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Corey Day (14) runs up the inside of Spencer Bayston. (Mark Funderburk photo)

5 Takeaways From The High Limit Racing Season Opener

GIBSONTON, Fla. — There was a lot to digest following the High Limit Racing season opener at East Bay Raceway Park, which concluded with a doubleheader on Tuesday evening.

The 30-lap feature marked what is scheduled to be the final 410 sprint car race at the Florida facility, which is set to close at the end of the season.

1. ‘It’s Not Rigged’

Series co-owners Kyle Larson and Brad Sweet literally led the inaugural High Limit field into its new era as a national tour, as the pair started on the front row during the first feature of the day. 

Larson won the race, while Sweet finished fourth.

Though the driver of the No. 57 Paul Silva entry said he typically roots for Sweet, he had a reason not to cheer for his cohort on Tuesday afternoon.

“I was glad to see him not run second, because all the fans would think it’s all rigged,” Larson noted, acknowledging a concern of many skeptics. “It was good to see some young guys up there battling for the win and staying in front of Brad — he’s been the best there is for five consecutive years.”

2. Watch Out For Corey Day

Young gun Corey Day is walking out of the “Battle at the Bay” second in the standings, tied with Sweet at 133 points after finishing sixth and second in the opening two features.

“Would’ve loved to win, always want to win, but it’s the first week for my team as a national team, so to run sixth and second — you can’t complain about that,” Day said, flashing a smile. “Our job is to put nights together like this.”

The 18-year-old humbly recognizes there will be struggles ahead, but a strong showing on the first night certainly gives him hope for the remaining season.

He also caught the eye of Tyler Courtney, who won the second feature of the night.

“He’s a young talented driver that nobody knows much about. As far as running for a championship, I think he’ll be a surprise this season,” Courtney said.

3. Does The Event Format Need Tweaking?

Zeb Wise’s evening trajectory during Tuesday’s finale was a key illustration of one of the wonky aspects of High Limit’s race format. He set quick time in his qualifying group and finished second in his heat race, but didn’t make the dash. As a result, that set him up to start ninth in the 30-lapper.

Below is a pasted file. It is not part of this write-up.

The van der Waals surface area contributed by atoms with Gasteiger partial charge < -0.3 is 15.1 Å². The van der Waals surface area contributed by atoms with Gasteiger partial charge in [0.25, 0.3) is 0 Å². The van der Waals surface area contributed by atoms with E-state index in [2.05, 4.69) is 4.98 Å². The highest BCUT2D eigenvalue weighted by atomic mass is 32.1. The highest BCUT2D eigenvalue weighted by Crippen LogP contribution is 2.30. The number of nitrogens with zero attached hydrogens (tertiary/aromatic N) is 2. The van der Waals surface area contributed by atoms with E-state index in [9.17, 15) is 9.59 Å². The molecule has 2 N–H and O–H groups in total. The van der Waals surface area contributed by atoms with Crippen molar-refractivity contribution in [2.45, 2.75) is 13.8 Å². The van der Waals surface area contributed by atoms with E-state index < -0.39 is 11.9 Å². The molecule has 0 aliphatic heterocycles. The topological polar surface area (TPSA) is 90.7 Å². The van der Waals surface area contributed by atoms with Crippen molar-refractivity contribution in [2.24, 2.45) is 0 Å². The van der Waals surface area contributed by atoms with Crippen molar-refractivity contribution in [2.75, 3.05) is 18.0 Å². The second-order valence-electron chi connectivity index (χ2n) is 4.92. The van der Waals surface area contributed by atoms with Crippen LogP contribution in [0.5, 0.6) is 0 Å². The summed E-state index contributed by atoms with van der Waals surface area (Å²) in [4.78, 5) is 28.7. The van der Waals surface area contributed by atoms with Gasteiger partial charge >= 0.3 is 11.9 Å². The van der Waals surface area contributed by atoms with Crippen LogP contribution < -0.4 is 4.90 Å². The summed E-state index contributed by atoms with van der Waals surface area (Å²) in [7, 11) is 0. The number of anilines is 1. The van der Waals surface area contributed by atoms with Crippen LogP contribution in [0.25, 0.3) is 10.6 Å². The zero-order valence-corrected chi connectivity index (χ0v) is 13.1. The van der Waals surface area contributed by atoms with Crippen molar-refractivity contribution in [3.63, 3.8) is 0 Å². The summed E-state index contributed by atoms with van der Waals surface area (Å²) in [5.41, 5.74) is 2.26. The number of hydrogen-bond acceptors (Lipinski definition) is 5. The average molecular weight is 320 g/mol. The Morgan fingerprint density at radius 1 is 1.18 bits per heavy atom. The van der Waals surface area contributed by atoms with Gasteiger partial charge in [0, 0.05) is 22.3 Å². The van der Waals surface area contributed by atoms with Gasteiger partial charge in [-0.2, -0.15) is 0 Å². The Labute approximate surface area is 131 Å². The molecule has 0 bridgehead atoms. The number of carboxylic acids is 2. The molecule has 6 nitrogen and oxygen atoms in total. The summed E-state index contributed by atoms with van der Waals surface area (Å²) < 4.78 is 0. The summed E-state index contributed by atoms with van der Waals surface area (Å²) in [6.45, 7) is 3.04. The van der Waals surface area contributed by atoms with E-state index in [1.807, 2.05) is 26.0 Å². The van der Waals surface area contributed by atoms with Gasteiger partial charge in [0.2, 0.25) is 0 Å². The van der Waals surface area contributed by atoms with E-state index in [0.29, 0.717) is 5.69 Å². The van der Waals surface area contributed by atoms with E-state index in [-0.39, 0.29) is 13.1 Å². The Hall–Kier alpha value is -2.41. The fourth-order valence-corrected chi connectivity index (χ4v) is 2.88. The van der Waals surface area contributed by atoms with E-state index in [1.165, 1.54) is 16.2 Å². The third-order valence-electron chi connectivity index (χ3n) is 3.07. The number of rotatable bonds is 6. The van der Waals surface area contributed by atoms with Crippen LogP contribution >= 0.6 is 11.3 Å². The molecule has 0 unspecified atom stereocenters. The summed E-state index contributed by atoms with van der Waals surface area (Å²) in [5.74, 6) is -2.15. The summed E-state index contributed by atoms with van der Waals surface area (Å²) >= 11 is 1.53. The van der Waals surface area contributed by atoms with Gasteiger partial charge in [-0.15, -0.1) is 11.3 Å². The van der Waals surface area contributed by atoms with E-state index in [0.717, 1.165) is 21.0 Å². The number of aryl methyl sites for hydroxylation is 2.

The reason? During High Limit’s two-day shows, the top three to four finishers from the preliminary feature will be slotted in as the top qualifiers on the final night.

Along with skipping qualifying, those three to four drivers will automatically line up on the front row of their heat races.

“I don’t really agree — I don’t think just because we’re at a track two nights in a row we need to lock four guys in,” Wise said. “When we’re racing for points, we should all have to qualify no matter what.”

4. Thorson Surprises During High Roller Debut

Not even Tanner Thorson expected to finish on the podium during the preliminary race at East Bay Raceway Park, and that’s saying something.

The California native always sets a high bar for himself wherever he competes, but the High Limit opener was a little different for Thorson, who is best known for racing midgets.

“It surprised me how much speed we had right off the bat, in qualifying and stuff like that. I was really happy with our third place,” Thorson said. “The second show didn’t go as good as we wanted it to, but we’ve got something to build off tonight.”

He’s going full-time sprint car racing with High Limit this season and, after Tuesday, he fully expects to be a contender for the championship.

Thorson clawed his way from 21st to 11th in the final feature.

5. A Tough Start To The Season For Peck

Justin Peck didn’t have much luck on his side during the season opener.

Unfortunately, he spent just as much time in the work area as he did on the track.  

“The first race, we were running second and trying to run Kyle (Larson) down. We were getting through traffic and you know, that car was in the middle and I was on the top and I saw a hole to get around him coming off of turn two. And as soon as I tried to fill the hole, it closed really quick,” Peck said.

The downtrend continued in the second race, when chaos broke loose on the start and the No. 13 Buch Motorsports driver had to spin on the front straight to avoid getting caught up in the mess.

“It was just fricking chaos the rest of the night. I crashed probably six, seven, eight times in that feature there,” Peck said. “I can’t believe we rolled it into the trailer.”

He admitted he didn’t have many words for the race, but added he was anxious to roll out of East Bay and onto the next race on the High Limit schedule.

“We didn’t set ourselves up too nice off the first two nights, but it’s a long season. We still have 57 more points shows to go, so anything can happen,” Peck said.